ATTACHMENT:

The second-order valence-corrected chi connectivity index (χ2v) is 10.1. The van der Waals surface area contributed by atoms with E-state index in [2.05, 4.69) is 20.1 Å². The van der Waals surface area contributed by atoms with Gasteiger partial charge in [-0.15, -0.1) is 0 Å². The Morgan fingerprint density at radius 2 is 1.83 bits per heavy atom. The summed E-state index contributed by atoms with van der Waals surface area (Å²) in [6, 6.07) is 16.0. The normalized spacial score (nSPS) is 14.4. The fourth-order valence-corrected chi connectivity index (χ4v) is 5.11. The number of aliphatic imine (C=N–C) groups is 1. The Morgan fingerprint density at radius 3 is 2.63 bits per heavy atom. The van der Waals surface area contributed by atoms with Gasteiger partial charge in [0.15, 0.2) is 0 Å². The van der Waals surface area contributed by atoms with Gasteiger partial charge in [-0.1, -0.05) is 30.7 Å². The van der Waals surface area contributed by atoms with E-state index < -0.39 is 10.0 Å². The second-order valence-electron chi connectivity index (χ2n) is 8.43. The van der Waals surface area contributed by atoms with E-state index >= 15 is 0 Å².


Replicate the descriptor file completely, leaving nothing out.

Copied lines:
The second-order valence-corrected chi connectivity index (χ2v) is 10.1. The van der Waals surface area contributed by atoms with E-state index in [2.05, 4.69) is 20.1 Å². The van der Waals surface area contributed by atoms with Gasteiger partial charge in [-0.15, -0.1) is 0 Å². The Morgan fingerprint density at radius 2 is 1.83 bits per heavy atom. The summed E-state index contributed by atoms with van der Waals surface area (Å²) in [6, 6.07) is 16.0. The normalized spacial score (nSPS) is 14.4. The fourth-order valence-corrected chi connectivity index (χ4v) is 5.11. The number of aliphatic imine (C=N–C) groups is 1. The Morgan fingerprint density at radius 3 is 2.63 bits per heavy atom. The van der Waals surface area contributed by atoms with Gasteiger partial charge in [0.15, 0.2) is 0 Å². The van der Waals surface area contributed by atoms with Gasteiger partial charge in [-0.1, -0.05) is 30.7 Å². The van der Waals surface area contributed by atoms with E-state index < -0.39 is 10.0 Å². The second-order valence-electron chi connectivity index (χ2n) is 8.43. The van der Waals surface area contributed by atoms with E-state index >= 15 is 0 Å².